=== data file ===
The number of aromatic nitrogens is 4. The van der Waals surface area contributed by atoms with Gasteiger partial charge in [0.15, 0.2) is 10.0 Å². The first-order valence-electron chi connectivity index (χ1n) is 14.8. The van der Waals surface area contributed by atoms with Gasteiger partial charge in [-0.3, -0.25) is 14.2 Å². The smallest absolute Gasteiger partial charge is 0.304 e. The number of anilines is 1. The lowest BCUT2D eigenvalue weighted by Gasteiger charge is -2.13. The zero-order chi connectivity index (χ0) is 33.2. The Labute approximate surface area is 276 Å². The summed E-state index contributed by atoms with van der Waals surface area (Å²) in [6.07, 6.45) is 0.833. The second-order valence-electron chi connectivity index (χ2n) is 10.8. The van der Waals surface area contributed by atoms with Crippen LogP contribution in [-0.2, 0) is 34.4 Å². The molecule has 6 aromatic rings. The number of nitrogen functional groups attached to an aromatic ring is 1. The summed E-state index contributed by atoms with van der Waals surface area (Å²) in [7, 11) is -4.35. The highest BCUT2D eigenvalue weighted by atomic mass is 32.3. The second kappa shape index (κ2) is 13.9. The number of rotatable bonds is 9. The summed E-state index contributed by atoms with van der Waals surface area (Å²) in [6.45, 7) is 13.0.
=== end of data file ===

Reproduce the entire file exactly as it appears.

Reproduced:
The number of aromatic nitrogens is 4. The van der Waals surface area contributed by atoms with Gasteiger partial charge in [0.15, 0.2) is 10.0 Å². The first-order valence-electron chi connectivity index (χ1n) is 14.8. The van der Waals surface area contributed by atoms with Gasteiger partial charge in [-0.3, -0.25) is 14.2 Å². The smallest absolute Gasteiger partial charge is 0.304 e. The number of anilines is 1. The lowest BCUT2D eigenvalue weighted by Gasteiger charge is -2.13. The zero-order chi connectivity index (χ0) is 33.2. The Labute approximate surface area is 276 Å². The summed E-state index contributed by atoms with van der Waals surface area (Å²) in [6.07, 6.45) is 0.833. The second-order valence-electron chi connectivity index (χ2n) is 10.8. The van der Waals surface area contributed by atoms with Crippen LogP contribution in [-0.2, 0) is 34.4 Å². The molecule has 6 aromatic rings. The number of nitrogen functional groups attached to an aromatic ring is 1. The summed E-state index contributed by atoms with van der Waals surface area (Å²) in [7, 11) is -4.35. The highest BCUT2D eigenvalue weighted by atomic mass is 32.3. The second kappa shape index (κ2) is 13.9. The number of rotatable bonds is 9. The summed E-state index contributed by atoms with van der Waals surface area (Å²) in [6.45, 7) is 13.0.